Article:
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When seeking investment capital, small business owners are often not aware of the different forms that capital infusion can take. Sure, there are loans and equity investments but is that all? And what are the pros and cons of each?
“The first thing to keep in mind is which is going to make you more comfortable?” suggests Andrew Sherman, a partner at legal firmÂ Jones Day and author of over a dozen books on the legal and strategic aspects of business growth and financing, includingÂ Raising Capital: Get the Money You Need to Grow Your Business. “I’ve met people who are not comfortable owing anybody anything. However, if you’re the type of person who’s a complete control freak, and having a second person or third person who owns the company with you is scary, then maybe you need to turn to the debt markets.”
Here is a quick look at the terms and forms of investment small business owners should be aware of:
Common stock. This grants you ownership of some percentage of the company. However, it does not always guarantee dividends and in the case of liquidation, holders of common stock are compensated after investors who extended loans and holders of preferred stock — if there’s any funds left by that point.
Preferred stock. While the terms for preferred stock varies from company to company, its shareholders rank above common stockholders and it’s not uncommon for a dividend to be paid to owners of these securities. In that regard it’s almost a hybrid of debt (dividends paid) and equity (shareholders also own an equity position).
Debt. This is simply a form of a loan in which interest is paid, such as a bank loan. “People would like to think the bank is an option, and it’s really not,” asserts Sherman. “Remember how volatile the credit markets have been the last five years. Some of the new lending standards do make it tougher for small businesses to get loans.”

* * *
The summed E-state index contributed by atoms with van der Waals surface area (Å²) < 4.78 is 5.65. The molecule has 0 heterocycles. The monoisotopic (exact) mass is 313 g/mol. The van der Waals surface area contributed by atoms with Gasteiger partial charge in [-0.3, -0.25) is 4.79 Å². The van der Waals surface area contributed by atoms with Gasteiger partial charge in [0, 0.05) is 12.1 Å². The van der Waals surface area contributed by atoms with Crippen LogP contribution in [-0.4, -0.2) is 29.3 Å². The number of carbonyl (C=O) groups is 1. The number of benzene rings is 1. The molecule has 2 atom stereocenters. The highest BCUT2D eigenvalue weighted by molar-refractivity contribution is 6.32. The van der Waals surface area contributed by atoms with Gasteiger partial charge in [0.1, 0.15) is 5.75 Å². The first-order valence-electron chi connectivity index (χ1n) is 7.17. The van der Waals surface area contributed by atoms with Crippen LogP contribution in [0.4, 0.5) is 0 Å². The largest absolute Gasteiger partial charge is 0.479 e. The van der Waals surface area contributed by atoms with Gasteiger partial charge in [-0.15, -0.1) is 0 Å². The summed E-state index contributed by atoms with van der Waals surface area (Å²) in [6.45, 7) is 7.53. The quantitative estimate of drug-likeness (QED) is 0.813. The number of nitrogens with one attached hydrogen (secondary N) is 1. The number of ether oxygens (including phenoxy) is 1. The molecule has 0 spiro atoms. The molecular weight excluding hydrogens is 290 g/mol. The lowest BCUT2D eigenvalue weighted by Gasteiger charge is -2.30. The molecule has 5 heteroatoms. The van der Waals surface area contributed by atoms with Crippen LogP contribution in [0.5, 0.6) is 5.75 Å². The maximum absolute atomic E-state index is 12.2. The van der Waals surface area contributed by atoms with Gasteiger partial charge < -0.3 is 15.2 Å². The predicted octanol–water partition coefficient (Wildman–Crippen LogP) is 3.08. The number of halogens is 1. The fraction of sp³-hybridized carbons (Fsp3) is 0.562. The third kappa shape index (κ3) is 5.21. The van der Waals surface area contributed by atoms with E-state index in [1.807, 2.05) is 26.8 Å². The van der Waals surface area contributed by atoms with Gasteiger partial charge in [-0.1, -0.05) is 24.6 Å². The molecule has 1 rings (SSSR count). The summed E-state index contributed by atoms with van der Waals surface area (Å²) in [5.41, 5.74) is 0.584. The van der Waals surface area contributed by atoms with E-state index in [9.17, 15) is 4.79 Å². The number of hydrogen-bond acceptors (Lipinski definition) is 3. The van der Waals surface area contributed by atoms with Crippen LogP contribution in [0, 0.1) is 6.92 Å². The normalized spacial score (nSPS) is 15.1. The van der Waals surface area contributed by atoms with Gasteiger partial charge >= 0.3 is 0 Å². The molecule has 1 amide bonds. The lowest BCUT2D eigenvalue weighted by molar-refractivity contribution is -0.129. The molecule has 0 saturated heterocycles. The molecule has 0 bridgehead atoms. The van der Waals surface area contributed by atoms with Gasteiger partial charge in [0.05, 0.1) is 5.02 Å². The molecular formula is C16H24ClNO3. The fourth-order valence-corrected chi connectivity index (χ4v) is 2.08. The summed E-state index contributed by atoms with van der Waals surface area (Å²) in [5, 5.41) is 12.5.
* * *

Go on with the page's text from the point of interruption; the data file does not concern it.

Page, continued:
Convertible notes. According to Sherman, this is the ultimate hedge for an investor. “If I say, I’m going to invest $1 million dollars in your new pizza chain. It’s going to start out as a loan, earning interest at 8%. At the end of three years, I can convert that $1 million to for example, 20% of the equity in the company,” says Sherman “Or I can have my $1 million repaid together with the 8%.” This is appealing to investors since they have the option to take the equity if the business takes off, and its valuation exceeds that $1 million, or take the cash if it doesn’t.
Term sheets. These outline the terms of the investment agreement. “It’s like a road map to tell you, the entrepreneur, what the definitive documents are going to look like,” says Sherman. It should also lay out how management will use the investment and what the investor expects with regards to regularity and detail of financial and operations reports. “A lot of entrepreneurs go into this process very blindly and very greenly, without experience. Getting good advisors, understanding the balancing of the needs between the investor and the entrepreneur is a critical piece of the process.”
To be sure, there are other forms of financing (asset based lending, factoring and financing tied to royalties) all of which should always be outlined. Sherman also recommends having a business accountant and attorney in your corner to go over everything in the term sheet.